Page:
The set-up: Alice and her husband, Jack (Harry “Can’t Act” Styles), are residents of a quiet suburb outside of the desert, somewhere on the West Coast. It appears to be sometime in the ’50s, based on all the updos, floral prints, pearl necklaces, and record players blasting old standards. All day long, the women do nothing but listen to music, watch TV, clean, gossip, and go to ballet class.

          Jack—just like all the husbands in town—works for some mysterious organization called the Victory Project. Frank (Chris Pine) is the Victory Project’s very handsome, very suspicious leader. Alice is the only one to suspect that Frank’s up to no good, even though he’s the reason that the men disappear every day to go work on the Victory Project’s “progressive materials”—and he’s the one who forbids them to tell their wives what that means.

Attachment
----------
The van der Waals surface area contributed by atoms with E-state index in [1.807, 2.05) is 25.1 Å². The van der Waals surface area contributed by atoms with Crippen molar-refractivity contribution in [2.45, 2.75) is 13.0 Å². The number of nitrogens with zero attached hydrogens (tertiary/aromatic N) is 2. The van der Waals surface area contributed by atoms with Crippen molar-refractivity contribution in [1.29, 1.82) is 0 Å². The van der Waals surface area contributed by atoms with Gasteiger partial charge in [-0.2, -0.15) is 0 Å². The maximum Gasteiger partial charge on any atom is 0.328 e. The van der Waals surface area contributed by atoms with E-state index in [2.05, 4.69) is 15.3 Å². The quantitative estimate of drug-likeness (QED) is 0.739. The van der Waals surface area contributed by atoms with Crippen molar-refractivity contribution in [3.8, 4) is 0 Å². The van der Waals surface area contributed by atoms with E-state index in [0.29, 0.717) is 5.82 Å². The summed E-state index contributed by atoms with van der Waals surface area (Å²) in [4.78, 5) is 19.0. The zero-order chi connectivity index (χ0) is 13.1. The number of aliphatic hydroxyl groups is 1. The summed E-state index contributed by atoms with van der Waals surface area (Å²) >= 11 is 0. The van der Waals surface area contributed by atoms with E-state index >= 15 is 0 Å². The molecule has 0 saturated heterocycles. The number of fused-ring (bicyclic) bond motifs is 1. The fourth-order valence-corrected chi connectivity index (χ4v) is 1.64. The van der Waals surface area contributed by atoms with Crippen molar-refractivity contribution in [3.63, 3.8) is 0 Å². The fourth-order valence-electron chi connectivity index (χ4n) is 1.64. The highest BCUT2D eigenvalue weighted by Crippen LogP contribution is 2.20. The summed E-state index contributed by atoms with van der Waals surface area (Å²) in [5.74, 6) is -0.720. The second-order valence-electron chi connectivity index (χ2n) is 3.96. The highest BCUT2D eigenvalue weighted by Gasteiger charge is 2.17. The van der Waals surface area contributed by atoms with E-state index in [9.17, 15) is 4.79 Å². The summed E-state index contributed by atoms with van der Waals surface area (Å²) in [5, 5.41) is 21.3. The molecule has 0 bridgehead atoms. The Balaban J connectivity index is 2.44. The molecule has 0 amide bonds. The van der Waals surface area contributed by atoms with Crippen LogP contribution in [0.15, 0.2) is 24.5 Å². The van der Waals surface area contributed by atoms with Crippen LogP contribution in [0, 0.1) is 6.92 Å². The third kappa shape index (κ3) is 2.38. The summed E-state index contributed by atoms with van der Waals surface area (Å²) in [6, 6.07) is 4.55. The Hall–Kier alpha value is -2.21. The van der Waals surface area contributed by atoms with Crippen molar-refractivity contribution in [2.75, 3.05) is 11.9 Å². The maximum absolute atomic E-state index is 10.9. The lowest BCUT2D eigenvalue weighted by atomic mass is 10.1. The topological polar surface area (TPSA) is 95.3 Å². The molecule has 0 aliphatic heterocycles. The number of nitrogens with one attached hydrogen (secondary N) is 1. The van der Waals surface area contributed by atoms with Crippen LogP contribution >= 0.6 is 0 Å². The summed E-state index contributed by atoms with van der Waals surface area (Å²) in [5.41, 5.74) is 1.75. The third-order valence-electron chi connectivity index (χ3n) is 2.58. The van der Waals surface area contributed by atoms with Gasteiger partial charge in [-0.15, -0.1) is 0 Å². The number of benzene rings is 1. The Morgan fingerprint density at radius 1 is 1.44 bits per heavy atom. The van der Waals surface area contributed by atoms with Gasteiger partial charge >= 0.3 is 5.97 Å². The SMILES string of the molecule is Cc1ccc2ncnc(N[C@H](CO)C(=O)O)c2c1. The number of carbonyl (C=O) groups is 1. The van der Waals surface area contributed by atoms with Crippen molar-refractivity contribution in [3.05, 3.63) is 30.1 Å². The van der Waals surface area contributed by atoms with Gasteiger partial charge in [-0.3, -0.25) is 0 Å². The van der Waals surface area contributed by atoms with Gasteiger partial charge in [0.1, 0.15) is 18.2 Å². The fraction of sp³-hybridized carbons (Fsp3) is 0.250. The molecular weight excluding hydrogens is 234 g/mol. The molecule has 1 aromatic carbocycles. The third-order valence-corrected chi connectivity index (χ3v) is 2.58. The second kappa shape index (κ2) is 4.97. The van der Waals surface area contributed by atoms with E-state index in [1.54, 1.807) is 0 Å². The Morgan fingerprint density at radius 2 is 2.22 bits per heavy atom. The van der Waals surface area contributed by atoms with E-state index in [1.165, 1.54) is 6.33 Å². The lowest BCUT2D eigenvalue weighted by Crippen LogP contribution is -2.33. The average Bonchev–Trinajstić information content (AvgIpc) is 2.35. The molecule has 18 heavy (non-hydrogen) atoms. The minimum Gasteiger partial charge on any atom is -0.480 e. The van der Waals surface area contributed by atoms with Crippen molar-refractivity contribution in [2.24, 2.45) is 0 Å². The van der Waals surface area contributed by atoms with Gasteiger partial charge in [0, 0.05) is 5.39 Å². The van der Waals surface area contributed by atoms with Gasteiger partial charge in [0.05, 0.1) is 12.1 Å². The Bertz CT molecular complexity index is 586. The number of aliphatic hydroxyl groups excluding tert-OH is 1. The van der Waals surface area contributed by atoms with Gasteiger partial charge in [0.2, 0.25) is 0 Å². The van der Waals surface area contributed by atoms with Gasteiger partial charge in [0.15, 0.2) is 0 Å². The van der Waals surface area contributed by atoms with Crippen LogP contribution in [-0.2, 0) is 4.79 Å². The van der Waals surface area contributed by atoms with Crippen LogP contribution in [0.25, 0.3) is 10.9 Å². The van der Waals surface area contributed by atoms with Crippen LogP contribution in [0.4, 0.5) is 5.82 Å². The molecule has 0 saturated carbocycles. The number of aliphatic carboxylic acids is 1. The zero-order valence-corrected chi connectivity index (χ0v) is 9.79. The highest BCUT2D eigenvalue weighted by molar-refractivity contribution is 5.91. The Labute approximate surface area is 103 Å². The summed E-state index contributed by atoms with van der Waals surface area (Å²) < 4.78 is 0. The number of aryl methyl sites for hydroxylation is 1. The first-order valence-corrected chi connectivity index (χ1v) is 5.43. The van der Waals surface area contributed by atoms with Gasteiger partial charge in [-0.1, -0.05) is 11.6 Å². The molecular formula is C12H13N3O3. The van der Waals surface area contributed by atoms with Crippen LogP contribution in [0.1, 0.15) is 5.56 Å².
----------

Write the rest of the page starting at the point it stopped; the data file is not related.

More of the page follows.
Alice’s eyes open after a friend of hers, Margaret (KiKi Layne), calls to warn her that things aren’t right in their quiet town. Alice tries to brush off the call, but not long after that, she sees Margaret kill herself by jumping off her roof. All is truly not well, and Alice knows it. None of the men in charge—it’s obviously all men—can stand for that, so the gaslighting commences.

            The gaslighting gets so bad that Alice is eventually forced to undergo a medical procedure, in order to rid her of paranoia. This comes after she confronts Frank, Jack, and her ignorant neighbors about what’s going on: The Victory Project is up to no good, keeping women in the dark and silencing them if they get close to discovering what’s really going on at their remote headquarters. But Frank actually seems to be truly horny for Alice’s edging toward the truth of what he and the men are doing, taunting her to dig for clues.

            But Alice, and the viewer, doesn’t actually understand what is happening until she is strapped to a table about to have her mind wiped of all she knows in order to suppress her rebellion. And this is where things get incredibly, incredibly nonsensical.